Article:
National Association of State Retirement Administrators

Texas

Public retirement systems in Texas number several dozen, from numerous, relatively small local plans, to the Teacher Retirement System of Texas, which is the sixth largest public retirement system in the U.S. Other statewide plans include the  Employee Retirement System of Texas (ERS), the Texas County & District Retirement System, the Texas Municipal Retirement System, and systems administered by the Office of the Firefighter's Pension Commissioner. The Texas Pension Review Board provides a Guide to Public Retirement Systems in Texas (published January 2011).

Authorizing Statutes

State Employees

Article 16, § 67 of the Texas Constitution authorizes the legislature to create public retirement systems; directs the legislature to establish "a Teacher Retirement System of Texas to provide benefits for persons employed in the public schools, colleges, and universities supported wholly or partly by the state;' and an "Employees Retirement System of Texas to provide benefits for officers and employees of the state and such state-compensated officers and employees of appellate courts and judicial districts." This section also specifies that employee contributions to these systems shall not be less than six percent, and that employer contributions shall be not less than six nor more than 10 percent. This section also provides requirements for the legislature to create local retirement systems.

Texas Government Code; Title 8, Chapters 801 et seq. establishes the Texas Pension Review Board.

Sec. 801.102. describes the composition of the seven-member State Pension Review Board:

The governor shall appoint to the board:

  • Three persons who have experience in the fields of securities investment, pension administration, or pension law but who are not members or retirees of a public retirement system;

  • One person who is a fellow of the Society of Actuaries, a member of the American Academy of Actuaries, or an enrolled actuary under the federal Employee Retirement Income Security Act of 1974;

  • One person who has experience in the field of governmental finance;

  • One person who is a contributing member of a public retirement system; and

  • One person who is receiving retirement benefits from a public retirement system 

Local Employees

Article XVI, Section 66 of the State Constitution states that with regard to non-statewide systems, "Benefits granted to a retiree or other annuitant before the effective date of this section and in effect on that date may not be reduced or otherwise impaired," subject to certain limitations."

Educational Employees

Title 34, Part 3 of the Texas Administrative Code establishes the Teacher Retirement System of Texas.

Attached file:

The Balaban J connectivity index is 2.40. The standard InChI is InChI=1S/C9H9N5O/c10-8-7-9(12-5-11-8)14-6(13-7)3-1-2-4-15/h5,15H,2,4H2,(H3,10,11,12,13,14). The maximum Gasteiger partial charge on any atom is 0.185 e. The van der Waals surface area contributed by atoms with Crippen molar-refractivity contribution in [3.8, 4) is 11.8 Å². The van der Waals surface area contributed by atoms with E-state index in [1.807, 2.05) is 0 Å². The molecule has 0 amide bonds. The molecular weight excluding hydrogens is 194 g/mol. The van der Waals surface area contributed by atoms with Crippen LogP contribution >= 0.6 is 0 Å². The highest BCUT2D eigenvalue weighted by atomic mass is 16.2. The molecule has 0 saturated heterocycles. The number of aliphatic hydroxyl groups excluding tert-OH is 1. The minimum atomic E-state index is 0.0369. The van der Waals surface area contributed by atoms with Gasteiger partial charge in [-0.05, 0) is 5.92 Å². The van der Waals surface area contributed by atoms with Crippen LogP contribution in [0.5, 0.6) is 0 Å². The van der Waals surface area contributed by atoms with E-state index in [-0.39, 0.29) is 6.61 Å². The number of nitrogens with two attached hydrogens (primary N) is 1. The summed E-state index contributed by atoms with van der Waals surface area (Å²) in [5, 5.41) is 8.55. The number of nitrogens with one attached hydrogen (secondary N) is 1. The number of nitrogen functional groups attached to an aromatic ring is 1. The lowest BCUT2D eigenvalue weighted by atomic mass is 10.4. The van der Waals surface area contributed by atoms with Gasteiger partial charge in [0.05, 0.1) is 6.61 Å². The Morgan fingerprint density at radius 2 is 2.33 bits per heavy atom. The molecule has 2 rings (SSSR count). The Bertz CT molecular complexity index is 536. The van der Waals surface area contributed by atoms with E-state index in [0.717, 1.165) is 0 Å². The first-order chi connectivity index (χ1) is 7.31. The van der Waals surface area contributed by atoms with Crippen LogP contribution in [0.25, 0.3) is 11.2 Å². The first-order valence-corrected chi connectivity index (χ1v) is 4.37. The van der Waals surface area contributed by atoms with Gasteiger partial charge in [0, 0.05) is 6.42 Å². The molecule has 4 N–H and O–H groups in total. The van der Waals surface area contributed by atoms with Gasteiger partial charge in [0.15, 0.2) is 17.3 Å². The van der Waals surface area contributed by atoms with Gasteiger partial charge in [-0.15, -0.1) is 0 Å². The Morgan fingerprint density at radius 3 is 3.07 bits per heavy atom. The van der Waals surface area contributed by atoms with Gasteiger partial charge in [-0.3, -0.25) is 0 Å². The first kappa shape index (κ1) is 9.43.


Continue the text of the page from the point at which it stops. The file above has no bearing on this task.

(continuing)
Contributions

Per the U.S. Census, in FY 2011, employer contributions to Texas state and local government pension plans were 2.43 percent of all state and local government direct general spending.

Constitutional Protections

Article 16, §66(d) of the Texas Constitution protects against impairment or reduction of accrued pension benefits "[A] change in service or disability retirement benefits or death benefits of a retirement system may not reduce or otherwise impair benefits accrued by a person if the person: (1) could have terminated employment or has terminated employment before the effective of the change; and (2) would have been eligible for those benefits, without accumulating additional service under the retirement system, on any date on or after the effective date of the change had the change no occurred. Benefits granted to a retiree or other annuitant before the effective date of this section and in effect on that date may not be reduced or otherwise impaired." Note that state constitutional protection contains opt out for local government by referendum. Tex. Atty. Gen. Op. GA-0615, The Honorable Phil King (2008) (constitutional provision prohibits a change in the method of determining the compensation base of vested employees if it reduces or impairs retirement benefits that the employee would have been eligible to receive on or before the effective date of the change; City's 12 percent cap on increases in earnings used to determine the compensation base for calculating retirement benefits impairs retirement benefits). Source: Robert Klausner, Esq., State Constitutional Protections for Public Sector Retirement Benefits

Flag of Texas (June 30, 1839)

Population (2015) 27,469,114

Texas public pension statistics, per U.S. Census Bureau as of FY 2015 ($ in 000s)

Assets

$234,177,213

Active Members

1,477,698

Annuitants

647,592

Benefits Paid

$14,370,409

Employee Contributions

$3,981,279

Employer Contributions

$5,672,607

Systems

142

More Data

Other Resources